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How Big is the Fed’s Balance Sheet?

“A billion here, a billion there and pretty soon you’re talking about real money” –  Senator Everett Dirksen

When the late Senator Dirksen served in the Senate, billions were the denomination of the U.S. government.  A half a century later, trillions are the current denomination of the U.S. Government.  It is extremely difficult to get a feel for the size and scope of a trillion dollars.

In this era of unprecedented fiscal stimulus the Federal Reserve currently has on its balance sheet assets over $4 trillion dollars.  The Bank has assured the American Public that they can reverse this course without disruption to the American economy or bursting an asset bubble.

Can they really?  In order to contemplate such a statement one should first try to put $4 trillion dollars in perspective.

Germany currently has a GDP of $3.6 trillion dollars according to the IMF.  France is at 2.7 trillion while the UK is producing 2.5 trillion.  In other words, the Federal Reserve’s balance sheet is so big we could have paid for the entire German nation to go on vacation for one full year with money left over.

The Federal Reserve’s balance sheet is huge and unprecedented.  The Federal Reserve has indicated that the bond buying program will stop in October and they will begin unwinding the balance sheet.  Lowell R. Ricketts and Christopher J. Waller of the St. Louis Federal Reserve wrote a concise article on the history of the program which you can read by clicking the following link, The Rise and (Eventual) Fall in the Fed’s Balance Sheet.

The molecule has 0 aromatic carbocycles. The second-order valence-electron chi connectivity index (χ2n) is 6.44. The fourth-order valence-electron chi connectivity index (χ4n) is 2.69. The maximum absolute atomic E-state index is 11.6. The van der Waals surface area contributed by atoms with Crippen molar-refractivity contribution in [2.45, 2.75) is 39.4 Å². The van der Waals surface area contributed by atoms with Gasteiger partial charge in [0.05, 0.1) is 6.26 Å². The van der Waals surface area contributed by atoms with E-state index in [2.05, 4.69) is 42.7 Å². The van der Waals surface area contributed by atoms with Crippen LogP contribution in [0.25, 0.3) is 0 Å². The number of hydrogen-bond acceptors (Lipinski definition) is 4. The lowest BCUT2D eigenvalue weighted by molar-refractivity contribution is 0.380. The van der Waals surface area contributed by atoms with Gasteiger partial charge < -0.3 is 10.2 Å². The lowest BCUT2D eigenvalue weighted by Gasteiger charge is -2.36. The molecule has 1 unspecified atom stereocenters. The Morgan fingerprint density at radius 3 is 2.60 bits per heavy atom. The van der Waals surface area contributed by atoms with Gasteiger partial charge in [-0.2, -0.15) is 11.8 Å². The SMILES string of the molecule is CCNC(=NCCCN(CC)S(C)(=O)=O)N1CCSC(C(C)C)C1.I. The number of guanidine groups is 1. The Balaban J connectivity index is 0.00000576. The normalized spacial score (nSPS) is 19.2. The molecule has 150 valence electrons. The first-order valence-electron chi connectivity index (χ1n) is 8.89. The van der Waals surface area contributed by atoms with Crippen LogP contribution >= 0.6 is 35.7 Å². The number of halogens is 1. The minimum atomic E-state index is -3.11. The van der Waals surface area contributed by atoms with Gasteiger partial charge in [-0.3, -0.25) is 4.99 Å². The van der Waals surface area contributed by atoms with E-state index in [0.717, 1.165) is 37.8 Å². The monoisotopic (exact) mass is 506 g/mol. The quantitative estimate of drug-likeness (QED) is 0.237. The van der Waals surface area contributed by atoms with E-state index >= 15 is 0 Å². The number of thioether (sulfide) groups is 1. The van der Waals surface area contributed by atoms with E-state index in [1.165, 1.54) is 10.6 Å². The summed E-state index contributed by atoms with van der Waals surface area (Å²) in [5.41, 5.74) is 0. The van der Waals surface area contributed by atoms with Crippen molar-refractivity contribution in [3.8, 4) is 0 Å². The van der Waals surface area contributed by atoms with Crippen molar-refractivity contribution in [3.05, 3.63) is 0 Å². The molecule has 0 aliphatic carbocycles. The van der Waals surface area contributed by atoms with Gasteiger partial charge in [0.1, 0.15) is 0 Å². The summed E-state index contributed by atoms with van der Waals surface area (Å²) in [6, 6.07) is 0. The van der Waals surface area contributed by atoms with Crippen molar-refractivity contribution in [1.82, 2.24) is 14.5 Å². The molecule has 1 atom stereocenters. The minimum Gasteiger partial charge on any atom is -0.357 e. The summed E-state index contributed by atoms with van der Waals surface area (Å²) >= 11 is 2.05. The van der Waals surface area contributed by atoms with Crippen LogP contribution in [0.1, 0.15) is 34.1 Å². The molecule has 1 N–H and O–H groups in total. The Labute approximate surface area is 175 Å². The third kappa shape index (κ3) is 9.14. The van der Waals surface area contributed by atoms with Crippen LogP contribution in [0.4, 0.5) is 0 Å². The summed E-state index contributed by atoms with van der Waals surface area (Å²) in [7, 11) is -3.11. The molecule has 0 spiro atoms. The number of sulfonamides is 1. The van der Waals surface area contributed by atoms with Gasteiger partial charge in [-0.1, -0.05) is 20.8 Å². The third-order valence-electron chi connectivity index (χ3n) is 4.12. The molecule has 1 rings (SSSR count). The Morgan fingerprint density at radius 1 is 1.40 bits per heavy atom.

SOURCES: Federal Reserve Board, Bureau of Economic Analysis, Historical Statistics of the United States/Haver Analytics. NOTE: The lengthier historical time series featured in Figure 2 requires data of annual frequency. Therefore, the length of the time series does not match Figure 1, which uses monthly data. Annual data for 2013 were not available as of publication.

SOURCES: Federal Reserve Board, Bureau of Economic Analysis, Historical Statistics of the United States/Haver Analytics.
NOTE: The lengthier historical time series featured in Figure 2 requires data of annual frequency. Therefore, the length of the time series does not match Figure 1, which uses monthly data. Annual data for 2013 were not available as of publication.

Kevin L. Kliesen, also of the St. Louis Fed, addressed the proposed exit strategy of the Federal Reserve in the following article last year, The Fed’s Strategy for Exiting from Unconventional Policy: Key Principles, Potential Challenges.

While it all looks nice and neat on paper, things rarely go according to plan.  I think it is safe to say that you don’t unwind a policy the size of Germany without a few hiccups along the way.

Image courtesy of StLouisFed.org

Photo by KJGarbutt